I started this entry out as a quick-ish synopsis of my experience with weightlifting and how its lessons translated into so many other areas of my life. It really got me thinking, though, and that is a dangerous thing. This is when we find ourselves in “short story long” territory. My husband has always been patient in my story telling, but he will also encourage me to “make the point” when I stray off course. In the case of “the strong ones,” there was simply too much to keep it readable for one post but over the past couple of days I have realized this was the direction I have been headed all along.
A few years ago I asked a group of ten people who, at the time I felt knew me well, to describe me in one word. Eight of them said “strong.” That came about during a time when I was feeling everything but strong. Here’s an excerpt of something I wrote then:
I cried. Every time I saw that word, I felt like a fraud… and yes, we are strong, but we are also human and in the moments that I read that same word over and over again all I could think was how tired I was of being strong... We all have to go through some tough times, make hard decisions, and experience a little heartache in our lives. Those lessons are the ones that teach us the most about who we really are & can be. I don’t think that process has an end in sight for me, but I’m learning to respect it, enjoy it, and believe in the promises it brings. Recognizing when you’ve had enough is one (thing) I’m not so good at – you know, because I’m strong.
I’m chuckling at the girl who wrote that. True, she had had enough but there has been so much more since, it makes me curious… how do we continue on when life gets hard? Well, the answer is we find the strength. And that has me down a deep dark rabbit hole of wondering over the meanings and types of strength. What are some specific scenarios where I felt strong? The answers surprised me because they ranged from a high school weight room to a delivery room to a flooded basement to a NICU to the end of a year-long deployment (and then another) to a 345 lb deadlift to walking away from a toxic environment to helping my friend bury her dog to burying friends, marrying friends, moving… and moving… and moving… All of these examples made me realize that strength isn’t just as defined: “1. the quality or state of being physically strong. 2. the capacity of an object or substance to withstand great force or pressure.” There has to be more to it! So we have come to the ‘short story long’ version of “The Strong Ones…”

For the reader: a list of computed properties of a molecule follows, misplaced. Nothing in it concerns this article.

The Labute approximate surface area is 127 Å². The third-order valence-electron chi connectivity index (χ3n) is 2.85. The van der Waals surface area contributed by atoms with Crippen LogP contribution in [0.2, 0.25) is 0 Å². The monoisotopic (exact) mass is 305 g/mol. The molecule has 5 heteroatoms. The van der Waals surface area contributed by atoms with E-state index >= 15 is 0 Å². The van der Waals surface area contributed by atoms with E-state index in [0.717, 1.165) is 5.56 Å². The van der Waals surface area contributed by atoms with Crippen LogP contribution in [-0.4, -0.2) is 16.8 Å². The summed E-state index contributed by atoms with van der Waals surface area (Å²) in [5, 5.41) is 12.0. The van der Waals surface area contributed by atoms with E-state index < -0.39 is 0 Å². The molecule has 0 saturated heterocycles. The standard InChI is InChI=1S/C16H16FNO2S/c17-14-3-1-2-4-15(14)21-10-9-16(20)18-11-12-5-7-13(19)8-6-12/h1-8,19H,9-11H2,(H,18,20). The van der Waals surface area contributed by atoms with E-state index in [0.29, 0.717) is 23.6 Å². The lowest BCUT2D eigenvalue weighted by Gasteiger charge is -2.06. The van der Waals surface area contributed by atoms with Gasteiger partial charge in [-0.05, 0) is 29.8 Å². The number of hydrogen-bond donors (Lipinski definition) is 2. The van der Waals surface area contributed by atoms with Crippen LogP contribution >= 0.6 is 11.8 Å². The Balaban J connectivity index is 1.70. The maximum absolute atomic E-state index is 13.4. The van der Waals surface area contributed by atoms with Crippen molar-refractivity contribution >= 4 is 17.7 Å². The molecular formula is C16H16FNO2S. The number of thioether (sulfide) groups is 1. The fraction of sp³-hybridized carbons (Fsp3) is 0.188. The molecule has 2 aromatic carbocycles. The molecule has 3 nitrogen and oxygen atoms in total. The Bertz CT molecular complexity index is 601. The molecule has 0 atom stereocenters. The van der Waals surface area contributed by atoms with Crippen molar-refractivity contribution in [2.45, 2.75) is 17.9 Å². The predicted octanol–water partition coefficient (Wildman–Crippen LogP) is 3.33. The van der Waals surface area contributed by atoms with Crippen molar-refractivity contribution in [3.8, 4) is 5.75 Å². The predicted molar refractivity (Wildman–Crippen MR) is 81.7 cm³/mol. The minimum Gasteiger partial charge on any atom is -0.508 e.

This year has been what I have termed my “snow globe year.” My whole world got turned upside down and then shaken vigorously. The beauty in that level of “falling apart” is that in the righting and settling of the world, everything changes. Nothing will ever look the same, feel the same, BE the same. Once you get right side up again, you have a choice to either keep looking at the world as what you lost in the change or you can walk in the knowledge that you are STRONG enough to withstand the ‘snow globing’ of your world and not only continue on, but find purpose in the changes, gratitude in the small moments, and faith of greater days to come. The strong ones put all the burdens of life on their backs and keep moving forward. One step at a time. Why? Because they know that their legs aren’t strong enough to carry them by accident. They know that their eyes were designed to focus on what’s ahead of them, not what they are passing through or have left behind. They know that they have and will see worse, but their desire to keep moving forward is stronger than the load they carry. STRENGTH does not come to anyone in any form easily or by accident. In this season of life my strength has been earned with the pain of disappointment, the sting of failure, the tears of betrayal, the fear of being left behind, and the risk of losing. The strong ones know all of those things well, but they also know that what lies on the other side of disappointment, failure, and betrayal is greater… as Maya Angelou said “the price is high, but the reward is great.” As I like to say, “Life is going to be hard… be strong anyway.” It’s worth it.